powerful (adj.)

c. 1400, pouerful, "mighty, having great strength or power," from power (n.) + -ful. Sense of "capable of exerting great force or power" is from 1580s.

Meaning "of great quality or number" is from 1811; hence the colloquial sense of "exceedingly, extremely" (adv.) is from 1822. Thornton ("American Glossary") notes powerful, along with monstrous,  as "Much used by common people in the sense of very," and cites curious expressions such as devilish good, monstrous pretty (1799), dreadful polite, cruel pretty, abominable fine (1803), "or when a young lady admires a lap dog for being so vastly small and declares him prodigious handsome" (1799).

This gross perversion is common in several of the Western counties of Pennsylvania, to which region I had supposed it was limited. A gentleman informs me, however that it is not unfrequent in the South, and that he has even heard it yoked with weak, as, A powerful weak man. [Seth T. Hurd, "A Grammatical Corrector; or, Vocabulary of the Common Errors of Speech," 1847]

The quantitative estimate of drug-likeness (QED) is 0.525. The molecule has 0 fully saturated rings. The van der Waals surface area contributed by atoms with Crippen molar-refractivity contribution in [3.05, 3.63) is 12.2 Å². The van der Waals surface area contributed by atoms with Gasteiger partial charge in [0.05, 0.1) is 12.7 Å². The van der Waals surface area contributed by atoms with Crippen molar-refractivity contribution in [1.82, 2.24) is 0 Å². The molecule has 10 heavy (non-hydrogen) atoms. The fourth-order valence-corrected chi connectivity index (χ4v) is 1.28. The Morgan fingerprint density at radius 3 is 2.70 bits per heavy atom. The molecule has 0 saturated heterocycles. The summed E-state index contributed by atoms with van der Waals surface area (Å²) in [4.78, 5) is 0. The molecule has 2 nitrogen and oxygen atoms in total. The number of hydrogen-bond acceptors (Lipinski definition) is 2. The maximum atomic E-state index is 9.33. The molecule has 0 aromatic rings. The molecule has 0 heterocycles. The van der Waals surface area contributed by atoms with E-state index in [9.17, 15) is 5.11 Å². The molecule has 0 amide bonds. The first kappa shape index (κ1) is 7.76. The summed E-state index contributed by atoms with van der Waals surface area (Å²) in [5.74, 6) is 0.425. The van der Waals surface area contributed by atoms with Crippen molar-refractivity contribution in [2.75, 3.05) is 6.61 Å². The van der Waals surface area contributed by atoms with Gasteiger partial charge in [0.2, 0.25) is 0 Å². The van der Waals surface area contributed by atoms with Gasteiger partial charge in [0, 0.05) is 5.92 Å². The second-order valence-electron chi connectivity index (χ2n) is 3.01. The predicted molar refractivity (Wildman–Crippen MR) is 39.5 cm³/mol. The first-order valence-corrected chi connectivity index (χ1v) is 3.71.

Related: Powerfully; powerfulness.

Others are reading

Definitions of powerful
powerful (adj.)
strong enough to knock down or overwhelm;
Synonyms: knock-down
powerful (adj.)
having great power or force or potency or effect;
powerful drugs
the most powerful government in western Europe
a powerful argument
a powerful bomb
the horse's powerful kick
his powerful arms
powerful (adj.)
having great influence;
Synonyms: potent
powerful (adj.)
(of a person) possessing physical strength and weight; rugged and powerful;
powerful arms
Synonyms: brawny / hefty / muscular / sinewy
powerful (adj.)
displaying superhuman strength or power;
Synonyms: herculean
powerful (adv.)
(Southern regional intensive) very; to a great degree;
that boy is powerful big now
it is powerful humid
Synonyms: mighty / mightily / right